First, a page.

It seems to me that if a photo enthusiast spends $1000 for a digital camera it is a serious investment that carries an expectation of getting high-quality photographic print results. However, all digital cameras, even the more expensive digital SLRs, come out of the box set to the maker's default mode to save images in JPEG format. This, however, only reproduces a fraction...

Phillip Andrews Mar 01, 2006 0 comments

Taking, editing, and enhancing photos are just the first few steps in the imaging process. Many photographers spend lots of time in these phases and then let their carefully crafted pictures sit dormant on their hard drive. These quick tips are designed to help you put your photos on show, whether as prints or on the web. There are multiple ways to share your images, so carry on...

Joe Farace Mar 01, 2006 0 comments

"There is nothing worse than a brilliant image of a fuzzy concept." --Ansel Adams

It could be that the sainted Adams meant a fuzzy image of a brilliant concept, but we'll never know. This month's column looks at using imaging software to blur an image and was inspired by a letter from reader Carol Baker. As a movie buff you gotta know...

William Davis Feb 01, 2006 1 comments

Stymied by all the buzz about megapixels, dpis, ppis, and what-have-you? Should you use a digital camera? Or shoot film? And which is really better? Well, yes, it's a veritable jungle of competing facts, pseudo-facts, and ideologies out there. Then there is the obsolescence factor. As someone who bought a Nikon F Photomic in 1968, a Linhof 4x5 in '70 and proceeded to...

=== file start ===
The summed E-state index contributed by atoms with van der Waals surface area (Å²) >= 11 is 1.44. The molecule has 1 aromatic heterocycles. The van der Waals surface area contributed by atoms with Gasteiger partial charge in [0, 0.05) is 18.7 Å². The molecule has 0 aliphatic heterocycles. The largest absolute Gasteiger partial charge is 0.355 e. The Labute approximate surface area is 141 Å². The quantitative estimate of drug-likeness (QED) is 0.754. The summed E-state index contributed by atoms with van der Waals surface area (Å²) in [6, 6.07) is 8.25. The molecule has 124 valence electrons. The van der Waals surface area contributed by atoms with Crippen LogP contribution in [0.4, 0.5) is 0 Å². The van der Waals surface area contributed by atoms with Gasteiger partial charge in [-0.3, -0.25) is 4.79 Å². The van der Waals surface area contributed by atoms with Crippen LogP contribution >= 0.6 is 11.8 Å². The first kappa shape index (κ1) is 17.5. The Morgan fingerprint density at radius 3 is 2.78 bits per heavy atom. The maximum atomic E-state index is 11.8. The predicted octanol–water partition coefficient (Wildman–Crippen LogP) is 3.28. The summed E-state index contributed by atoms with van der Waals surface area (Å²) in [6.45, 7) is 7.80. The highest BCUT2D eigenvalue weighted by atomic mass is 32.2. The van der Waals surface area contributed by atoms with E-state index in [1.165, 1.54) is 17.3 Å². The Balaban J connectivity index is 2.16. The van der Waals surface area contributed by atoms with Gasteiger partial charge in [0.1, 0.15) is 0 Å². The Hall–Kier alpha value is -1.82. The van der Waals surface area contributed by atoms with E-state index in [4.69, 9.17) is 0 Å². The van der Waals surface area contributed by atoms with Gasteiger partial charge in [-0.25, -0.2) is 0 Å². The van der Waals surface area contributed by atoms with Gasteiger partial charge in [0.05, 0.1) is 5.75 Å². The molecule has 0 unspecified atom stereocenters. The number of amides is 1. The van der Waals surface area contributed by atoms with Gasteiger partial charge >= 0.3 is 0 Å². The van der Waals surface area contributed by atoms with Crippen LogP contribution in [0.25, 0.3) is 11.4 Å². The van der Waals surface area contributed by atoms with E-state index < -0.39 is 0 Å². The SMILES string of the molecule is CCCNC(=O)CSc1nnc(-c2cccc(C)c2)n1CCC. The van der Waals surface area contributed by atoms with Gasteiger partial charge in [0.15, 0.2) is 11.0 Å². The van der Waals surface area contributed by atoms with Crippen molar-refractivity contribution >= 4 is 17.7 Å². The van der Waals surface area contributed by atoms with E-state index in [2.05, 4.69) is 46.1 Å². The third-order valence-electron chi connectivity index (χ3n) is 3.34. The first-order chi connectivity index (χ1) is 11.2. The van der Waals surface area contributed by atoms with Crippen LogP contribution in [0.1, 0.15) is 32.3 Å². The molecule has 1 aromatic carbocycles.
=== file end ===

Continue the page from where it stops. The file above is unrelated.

Howard Millard Feb 01, 2006 0 comments

Mysterious, evocative, otherworldly--these are all terms that describe the powerful emotional and visual responses to black and white infrared (IR) photography. For landscapes, this approach yields striking, contrasty images where healthy green foliage, which strongly reflects IR radiation, appears to glow in snowy white tones, while blue skies and water darken dramatically.

Steve Bedell Feb 01, 2006 3 comments

One look at the work of Richard Lohmann and you know you are viewing the work of a very skilled photographic practitioner. But what really has Lohmann excited these days are evolutions in digital technology. A combination of advanced film processing techniques and new ink technology has convinced Lohmann that he can now produce images comparable in quality to platinum prints...

Monte Zucker Feb 01, 2006 0 comments

There's something about a good black and white image that makes it jump off the page. It should be simple, direct, and hit you right between the eyes. It stands on its own. It doesn't even need color to make it stand out. It has a full range of tones from a true, deep black all the way to a clear white...with detail throughout.

What kind of...

Digital Darkroom
Darryl C. Nicholas Jan 01, 2006 0 comments

You may not think of Photoshop as being a flat-bed scanner tool, but it's way ahead of whatever is in second place. Recently we had a customer who wanted a whole shoebox of family snapshots scanned and converted to digital files. This could have been a very time-consuming job if it were not for Photoshop CS and the delightful way it works with all flat-bed scanners.